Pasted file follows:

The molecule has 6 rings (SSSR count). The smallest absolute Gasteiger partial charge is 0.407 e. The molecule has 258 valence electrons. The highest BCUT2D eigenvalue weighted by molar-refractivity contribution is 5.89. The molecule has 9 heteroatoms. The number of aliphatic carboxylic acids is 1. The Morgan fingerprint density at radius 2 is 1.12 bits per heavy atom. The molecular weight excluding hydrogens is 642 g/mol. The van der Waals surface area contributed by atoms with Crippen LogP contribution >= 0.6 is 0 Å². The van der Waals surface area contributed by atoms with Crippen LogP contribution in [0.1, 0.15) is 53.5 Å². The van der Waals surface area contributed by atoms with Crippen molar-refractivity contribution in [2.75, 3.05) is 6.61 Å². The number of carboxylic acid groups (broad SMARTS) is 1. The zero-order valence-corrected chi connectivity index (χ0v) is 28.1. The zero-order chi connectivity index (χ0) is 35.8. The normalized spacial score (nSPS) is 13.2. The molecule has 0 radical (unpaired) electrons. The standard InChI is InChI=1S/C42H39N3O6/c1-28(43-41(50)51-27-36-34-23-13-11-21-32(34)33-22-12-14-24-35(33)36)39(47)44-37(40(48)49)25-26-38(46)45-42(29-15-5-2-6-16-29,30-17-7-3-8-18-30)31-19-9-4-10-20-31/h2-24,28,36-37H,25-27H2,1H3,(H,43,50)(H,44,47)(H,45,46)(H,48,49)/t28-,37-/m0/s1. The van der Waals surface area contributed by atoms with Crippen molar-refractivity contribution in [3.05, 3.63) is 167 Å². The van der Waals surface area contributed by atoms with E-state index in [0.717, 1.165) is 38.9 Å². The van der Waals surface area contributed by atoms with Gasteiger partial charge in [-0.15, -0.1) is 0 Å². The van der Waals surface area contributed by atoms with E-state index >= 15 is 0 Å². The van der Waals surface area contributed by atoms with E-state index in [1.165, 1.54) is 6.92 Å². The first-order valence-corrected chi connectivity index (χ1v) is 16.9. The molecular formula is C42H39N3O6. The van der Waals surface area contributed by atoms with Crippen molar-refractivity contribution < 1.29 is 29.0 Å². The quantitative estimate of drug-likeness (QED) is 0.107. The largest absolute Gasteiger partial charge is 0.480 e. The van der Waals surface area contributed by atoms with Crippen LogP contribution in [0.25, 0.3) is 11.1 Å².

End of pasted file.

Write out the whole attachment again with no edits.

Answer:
The molecule has 6 rings (SSSR count). The smallest absolute Gasteiger partial charge is 0.407 e. The molecule has 258 valence electrons. The highest BCUT2D eigenvalue weighted by molar-refractivity contribution is 5.89. The molecule has 9 heteroatoms. The number of aliphatic carboxylic acids is 1. The Morgan fingerprint density at radius 2 is 1.12 bits per heavy atom. The molecular weight excluding hydrogens is 642 g/mol. The van der Waals surface area contributed by atoms with Crippen LogP contribution >= 0.6 is 0 Å². The van der Waals surface area contributed by atoms with Crippen LogP contribution in [0.1, 0.15) is 53.5 Å². The van der Waals surface area contributed by atoms with Crippen molar-refractivity contribution in [2.75, 3.05) is 6.61 Å². The number of carboxylic acid groups (broad SMARTS) is 1. The zero-order valence-corrected chi connectivity index (χ0v) is 28.1. The zero-order chi connectivity index (χ0) is 35.8. The normalized spacial score (nSPS) is 13.2. The molecule has 0 radical (unpaired) electrons. The standard InChI is InChI=1S/C42H39N3O6/c1-28(43-41(50)51-27-36-34-23-13-11-21-32(34)33-22-12-14-24-35(33)36)39(47)44-37(40(48)49)25-26-38(46)45-42(29-15-5-2-6-16-29,30-17-7-3-8-18-30)31-19-9-4-10-20-31/h2-24,28,36-37H,25-27H2,1H3,(H,43,50)(H,44,47)(H,45,46)(H,48,49)/t28-,37-/m0/s1. The van der Waals surface area contributed by atoms with Crippen molar-refractivity contribution in [3.05, 3.63) is 167 Å². The van der Waals surface area contributed by atoms with E-state index in [0.717, 1.165) is 38.9 Å². The van der Waals surface area contributed by atoms with Gasteiger partial charge in [-0.15, -0.1) is 0 Å². The van der Waals surface area contributed by atoms with E-state index >= 15 is 0 Å². The van der Waals surface area contributed by atoms with E-state index in [1.165, 1.54) is 6.92 Å². The first-order valence-corrected chi connectivity index (χ1v) is 16.9. The molecular formula is C42H39N3O6. The van der Waals surface area contributed by atoms with Crippen molar-refractivity contribution < 1.29 is 29.0 Å². The quantitative estimate of drug-likeness (QED) is 0.107. The largest absolute Gasteiger partial charge is 0.480 e. The van der Waals surface area contributed by atoms with Crippen LogP contribution in [0.25, 0.3) is 11.1 Å².